Professionally people know me as a trans activist, educator, or community organizer. This is often the topic of my Trans Corner column. What they may not know is I’m an incredible geek who spends her time unwinding playing video games, reading books, watching anime, and everything else that made my teenage years a lot more fun and interesting.
While I don’t have as much time as I used to, to enjoy these forms of art, I still love to deconstruct games to discuss their mechanics and how well they work. I’ll still have lengthy conversations about the anti-Mary Sue theming of “Final Fantasy VII”. I will talk to you about Gurren Lagann for the entire gosh darn night if you let me.
I absolutely love stories. I love everything about engaging in anime and love that I can walk away from the anime “Fate/Zero” with a legitimate critique of Arthurian Legend. I love that I can play the Steam game “Into the Breach” and approach a challenge that looks impossible, but step by step figure the game out. I love that I can be so absorbed in a game of “Magic the Gathering” that my friend could sit next to me after I started and I wouldn’t realize it until the game was over. This is me geeking out.
As a trans person it can be hard to find a place that you belong or feel safe. You never know if someone’s upbringing will lead them to a fairly negative impression of people under the umbrella. Most of my time is spent around professionals of various institutes and not many of them intersect with my queerness and even fewer intersect with my geekness. In this regard, there is always something I’m keeping back from the conversation. There are things about myself and my expression that are not given the space to be shared or embraced.
The only place that I feel completely safe and able to fully express the entirety of who I am is at CoreCon. This is a convention that was created by the fans and for the fans and it shows from top to bottom. It has been the most welcoming and accepting atmosphere I have ever seen. People are genuinely friendly, they look out for each other, they help each other, they support each other and we collect to talk about all the things we love.
I’ve never felt anyone there judging me for my body, either as a trans person or as a woman. I feel comfortable in cosplay that I won’t be judged or shamed. I feel support that people won’t make nonconsensual advances and if it does occur I feel like there would be a room of people to stand up and step up to keep me safe.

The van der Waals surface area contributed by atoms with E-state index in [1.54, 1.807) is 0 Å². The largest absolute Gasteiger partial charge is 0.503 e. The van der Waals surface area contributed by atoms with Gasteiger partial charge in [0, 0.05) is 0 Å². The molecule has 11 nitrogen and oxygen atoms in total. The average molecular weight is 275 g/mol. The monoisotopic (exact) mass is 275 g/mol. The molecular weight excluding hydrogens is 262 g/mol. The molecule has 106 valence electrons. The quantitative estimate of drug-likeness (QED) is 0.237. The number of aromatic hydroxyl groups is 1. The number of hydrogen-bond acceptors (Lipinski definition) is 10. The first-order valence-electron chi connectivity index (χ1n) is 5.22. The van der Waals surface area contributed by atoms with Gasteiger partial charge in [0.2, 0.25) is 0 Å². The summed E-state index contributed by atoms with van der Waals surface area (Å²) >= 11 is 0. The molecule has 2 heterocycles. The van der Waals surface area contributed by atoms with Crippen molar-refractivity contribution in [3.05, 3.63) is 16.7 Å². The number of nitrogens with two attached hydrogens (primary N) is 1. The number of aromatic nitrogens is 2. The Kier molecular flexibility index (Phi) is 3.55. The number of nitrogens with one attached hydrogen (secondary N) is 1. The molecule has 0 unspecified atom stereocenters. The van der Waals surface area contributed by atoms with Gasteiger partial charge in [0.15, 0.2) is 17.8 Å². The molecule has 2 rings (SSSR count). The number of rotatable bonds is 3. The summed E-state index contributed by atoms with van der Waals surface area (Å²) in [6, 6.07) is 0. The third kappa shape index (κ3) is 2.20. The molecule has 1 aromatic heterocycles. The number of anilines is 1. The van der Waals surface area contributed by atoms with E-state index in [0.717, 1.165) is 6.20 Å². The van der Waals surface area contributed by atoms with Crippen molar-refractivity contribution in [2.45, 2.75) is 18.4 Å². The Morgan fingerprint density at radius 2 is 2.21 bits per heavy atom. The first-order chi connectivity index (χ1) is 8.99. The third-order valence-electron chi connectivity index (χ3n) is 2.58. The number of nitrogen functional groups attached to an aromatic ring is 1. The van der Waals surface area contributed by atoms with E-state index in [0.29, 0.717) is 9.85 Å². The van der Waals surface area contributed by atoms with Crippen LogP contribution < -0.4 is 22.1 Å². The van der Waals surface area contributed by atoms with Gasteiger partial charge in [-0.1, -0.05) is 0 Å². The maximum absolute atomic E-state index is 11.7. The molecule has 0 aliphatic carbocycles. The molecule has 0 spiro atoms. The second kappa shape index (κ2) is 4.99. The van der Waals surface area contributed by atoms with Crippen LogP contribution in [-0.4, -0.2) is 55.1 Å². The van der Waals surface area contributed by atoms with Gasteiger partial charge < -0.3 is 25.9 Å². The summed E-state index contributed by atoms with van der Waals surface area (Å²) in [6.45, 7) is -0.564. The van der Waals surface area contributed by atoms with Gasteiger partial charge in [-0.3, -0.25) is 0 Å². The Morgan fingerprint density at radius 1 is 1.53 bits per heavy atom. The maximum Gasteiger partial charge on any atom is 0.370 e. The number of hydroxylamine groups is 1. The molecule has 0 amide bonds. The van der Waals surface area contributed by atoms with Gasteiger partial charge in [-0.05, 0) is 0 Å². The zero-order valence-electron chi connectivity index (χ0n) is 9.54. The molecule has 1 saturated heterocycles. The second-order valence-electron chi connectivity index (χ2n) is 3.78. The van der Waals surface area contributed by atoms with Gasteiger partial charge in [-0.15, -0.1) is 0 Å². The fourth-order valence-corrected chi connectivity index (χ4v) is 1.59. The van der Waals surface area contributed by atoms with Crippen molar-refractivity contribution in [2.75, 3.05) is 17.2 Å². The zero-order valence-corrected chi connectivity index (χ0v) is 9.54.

I love the wide variety of programs they offer and CoreCon was my first introduction to Voltaire and his incredible performance. I love the artist gallery and the wide range of talent therein. I love everything there is to do, how many events there are to connect, and the spaces where you can just sit and take a breather.
Finally, I’m just incredibly grateful to the people who put effort in year long to make this happen and the people who attend that make the event memorable. I have a wide range of CoreCon friends who I only see a few days a year, who make the event all the more special. Also to the Kamikaze Snowmen, who are always a delight to see, and I hope we can rescue them from the villain's clutches this year.
What I’m saying is if you’re a geek in any way, then please check this event out. If you’re a queer as well, I’ve personally never felt safer than at CoreCon. If you like cosplay, I’ve never felt less judged. If you’re a family, then there is so much for you to enjoy with your kids. If you’re an adult, then there is a lot of fun to have at night with the various fan suites.
The theme this year is “Return of the Heroes, Revenge of the Villains.” This theme is a call back to their first convention in 2009 and serves as a thematic reminder to how far they’ve come and how much further they want to go.
[Editor’s note: Faye Seidler is the North Dakota Safe Zone Project Spokeswoman.]
IF YOU GO:
CoreCon: “Return of the Heroes, Revenge of the Villains.”
Holiday Inn, 3803 13th Ave. S, Fargo
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